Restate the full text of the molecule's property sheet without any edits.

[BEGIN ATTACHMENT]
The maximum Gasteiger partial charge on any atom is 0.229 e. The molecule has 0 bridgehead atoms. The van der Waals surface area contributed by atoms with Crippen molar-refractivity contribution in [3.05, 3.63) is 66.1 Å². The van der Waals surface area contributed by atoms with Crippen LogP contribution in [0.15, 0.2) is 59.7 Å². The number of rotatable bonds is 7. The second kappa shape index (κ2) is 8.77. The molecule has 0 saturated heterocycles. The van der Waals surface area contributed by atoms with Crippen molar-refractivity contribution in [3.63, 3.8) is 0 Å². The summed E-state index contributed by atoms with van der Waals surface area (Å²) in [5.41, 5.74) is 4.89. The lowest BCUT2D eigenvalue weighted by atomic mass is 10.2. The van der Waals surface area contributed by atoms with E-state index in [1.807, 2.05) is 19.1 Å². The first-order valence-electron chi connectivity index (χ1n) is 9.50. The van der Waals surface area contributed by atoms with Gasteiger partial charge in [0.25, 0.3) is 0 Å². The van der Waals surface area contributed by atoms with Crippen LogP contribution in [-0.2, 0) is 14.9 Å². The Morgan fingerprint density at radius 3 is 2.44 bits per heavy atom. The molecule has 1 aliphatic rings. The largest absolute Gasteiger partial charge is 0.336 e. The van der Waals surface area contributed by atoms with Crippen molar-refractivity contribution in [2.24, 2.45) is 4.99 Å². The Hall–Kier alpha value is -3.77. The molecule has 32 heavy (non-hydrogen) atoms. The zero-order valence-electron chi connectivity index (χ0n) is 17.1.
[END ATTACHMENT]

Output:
The maximum Gasteiger partial charge on any atom is 0.229 e. The molecule has 0 bridgehead atoms. The van der Waals surface area contributed by atoms with Crippen molar-refractivity contribution in [3.05, 3.63) is 66.1 Å². The van der Waals surface area contributed by atoms with Crippen LogP contribution in [0.15, 0.2) is 59.7 Å². The number of rotatable bonds is 7. The second kappa shape index (κ2) is 8.77. The molecule has 0 saturated heterocycles. The van der Waals surface area contributed by atoms with Crippen molar-refractivity contribution in [3.63, 3.8) is 0 Å². The summed E-state index contributed by atoms with van der Waals surface area (Å²) in [5.41, 5.74) is 4.89. The lowest BCUT2D eigenvalue weighted by atomic mass is 10.2. The van der Waals surface area contributed by atoms with E-state index in [1.807, 2.05) is 19.1 Å². The first-order valence-electron chi connectivity index (χ1n) is 9.50. The van der Waals surface area contributed by atoms with Gasteiger partial charge in [0.25, 0.3) is 0 Å². The van der Waals surface area contributed by atoms with Crippen LogP contribution in [-0.2, 0) is 14.9 Å². The Morgan fingerprint density at radius 3 is 2.44 bits per heavy atom. The molecule has 1 aliphatic rings. The largest absolute Gasteiger partial charge is 0.336 e. The van der Waals surface area contributed by atoms with Crippen molar-refractivity contribution in [2.24, 2.45) is 4.99 Å². The Hall–Kier alpha value is -3.77. The molecule has 32 heavy (non-hydrogen) atoms. The zero-order valence-electron chi connectivity index (χ0n) is 17.1.